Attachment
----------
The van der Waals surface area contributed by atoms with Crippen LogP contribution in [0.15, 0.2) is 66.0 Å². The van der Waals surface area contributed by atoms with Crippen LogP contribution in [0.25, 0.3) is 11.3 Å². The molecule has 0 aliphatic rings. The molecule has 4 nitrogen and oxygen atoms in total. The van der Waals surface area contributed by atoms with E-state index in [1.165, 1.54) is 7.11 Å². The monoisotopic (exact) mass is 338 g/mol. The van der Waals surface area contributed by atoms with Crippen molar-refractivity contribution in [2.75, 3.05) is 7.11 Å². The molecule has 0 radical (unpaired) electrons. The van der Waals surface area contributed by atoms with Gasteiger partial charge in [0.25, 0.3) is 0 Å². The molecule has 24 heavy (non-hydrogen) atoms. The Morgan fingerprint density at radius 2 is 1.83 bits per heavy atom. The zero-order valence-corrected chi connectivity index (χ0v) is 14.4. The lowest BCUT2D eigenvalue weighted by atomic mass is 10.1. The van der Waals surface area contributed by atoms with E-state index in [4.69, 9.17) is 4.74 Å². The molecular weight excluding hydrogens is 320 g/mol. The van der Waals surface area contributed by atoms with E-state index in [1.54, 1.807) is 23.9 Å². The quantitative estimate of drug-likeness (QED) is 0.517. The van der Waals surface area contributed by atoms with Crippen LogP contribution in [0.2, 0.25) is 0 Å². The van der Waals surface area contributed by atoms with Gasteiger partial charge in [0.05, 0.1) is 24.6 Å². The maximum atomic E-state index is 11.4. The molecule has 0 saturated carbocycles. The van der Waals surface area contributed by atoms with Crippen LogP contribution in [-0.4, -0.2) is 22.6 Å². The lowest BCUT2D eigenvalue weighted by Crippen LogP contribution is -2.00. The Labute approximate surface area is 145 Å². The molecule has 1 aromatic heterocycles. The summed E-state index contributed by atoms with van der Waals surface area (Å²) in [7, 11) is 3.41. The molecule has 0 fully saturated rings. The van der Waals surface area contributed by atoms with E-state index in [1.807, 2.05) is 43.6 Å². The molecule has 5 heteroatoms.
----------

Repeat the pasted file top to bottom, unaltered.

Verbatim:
The van der Waals surface area contributed by atoms with Crippen LogP contribution in [0.15, 0.2) is 66.0 Å². The van der Waals surface area contributed by atoms with Crippen LogP contribution in [0.25, 0.3) is 11.3 Å². The molecule has 0 aliphatic rings. The molecule has 4 nitrogen and oxygen atoms in total. The van der Waals surface area contributed by atoms with E-state index in [1.165, 1.54) is 7.11 Å². The monoisotopic (exact) mass is 338 g/mol. The van der Waals surface area contributed by atoms with Crippen molar-refractivity contribution in [2.75, 3.05) is 7.11 Å². The molecule has 0 radical (unpaired) electrons. The van der Waals surface area contributed by atoms with Gasteiger partial charge in [0.25, 0.3) is 0 Å². The molecule has 24 heavy (non-hydrogen) atoms. The Morgan fingerprint density at radius 2 is 1.83 bits per heavy atom. The zero-order valence-corrected chi connectivity index (χ0v) is 14.4. The lowest BCUT2D eigenvalue weighted by atomic mass is 10.1. The van der Waals surface area contributed by atoms with E-state index in [4.69, 9.17) is 4.74 Å². The molecular weight excluding hydrogens is 320 g/mol. The van der Waals surface area contributed by atoms with E-state index in [1.54, 1.807) is 23.9 Å². The quantitative estimate of drug-likeness (QED) is 0.517. The van der Waals surface area contributed by atoms with Crippen LogP contribution in [0.2, 0.25) is 0 Å². The van der Waals surface area contributed by atoms with Gasteiger partial charge in [0.05, 0.1) is 24.6 Å². The maximum atomic E-state index is 11.4. The molecule has 0 saturated carbocycles. The van der Waals surface area contributed by atoms with Crippen LogP contribution in [-0.4, -0.2) is 22.6 Å². The lowest BCUT2D eigenvalue weighted by Crippen LogP contribution is -2.00. The Labute approximate surface area is 145 Å². The molecule has 1 aromatic heterocycles. The summed E-state index contributed by atoms with van der Waals surface area (Å²) in [7, 11) is 3.41. The molecule has 0 fully saturated rings. The van der Waals surface area contributed by atoms with E-state index in [1.807, 2.05) is 43.6 Å². The molecule has 5 heteroatoms.